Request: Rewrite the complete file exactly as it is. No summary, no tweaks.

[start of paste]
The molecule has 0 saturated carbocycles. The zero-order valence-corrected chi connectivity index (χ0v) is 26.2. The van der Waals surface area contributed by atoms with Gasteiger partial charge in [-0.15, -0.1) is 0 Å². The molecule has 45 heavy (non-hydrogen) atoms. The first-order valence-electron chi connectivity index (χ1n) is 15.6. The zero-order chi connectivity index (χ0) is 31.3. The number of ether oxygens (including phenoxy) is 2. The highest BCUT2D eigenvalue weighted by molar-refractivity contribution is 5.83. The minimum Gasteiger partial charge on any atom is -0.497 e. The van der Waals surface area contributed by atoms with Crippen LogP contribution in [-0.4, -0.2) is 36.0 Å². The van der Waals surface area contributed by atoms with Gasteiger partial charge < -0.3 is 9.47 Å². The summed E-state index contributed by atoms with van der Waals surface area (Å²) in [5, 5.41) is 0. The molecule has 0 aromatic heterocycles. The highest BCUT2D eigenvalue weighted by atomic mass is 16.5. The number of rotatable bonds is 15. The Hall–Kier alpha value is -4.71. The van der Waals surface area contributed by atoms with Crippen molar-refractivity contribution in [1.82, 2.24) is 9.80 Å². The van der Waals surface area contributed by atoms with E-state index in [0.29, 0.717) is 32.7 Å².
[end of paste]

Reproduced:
The molecule has 0 saturated carbocycles. The zero-order valence-corrected chi connectivity index (χ0v) is 26.2. The van der Waals surface area contributed by atoms with Gasteiger partial charge in [-0.15, -0.1) is 0 Å². The molecule has 45 heavy (non-hydrogen) atoms. The first-order valence-electron chi connectivity index (χ1n) is 15.6. The zero-order chi connectivity index (χ0) is 31.3. The number of ether oxygens (including phenoxy) is 2. The highest BCUT2D eigenvalue weighted by molar-refractivity contribution is 5.83. The minimum Gasteiger partial charge on any atom is -0.497 e. The van der Waals surface area contributed by atoms with Crippen LogP contribution in [-0.4, -0.2) is 36.0 Å². The van der Waals surface area contributed by atoms with Gasteiger partial charge < -0.3 is 9.47 Å². The summed E-state index contributed by atoms with van der Waals surface area (Å²) in [5, 5.41) is 0. The molecule has 0 aromatic heterocycles. The highest BCUT2D eigenvalue weighted by atomic mass is 16.5. The number of rotatable bonds is 15. The Hall–Kier alpha value is -4.71. The van der Waals surface area contributed by atoms with Crippen molar-refractivity contribution in [1.82, 2.24) is 9.80 Å². The van der Waals surface area contributed by atoms with E-state index in [0.29, 0.717) is 32.7 Å².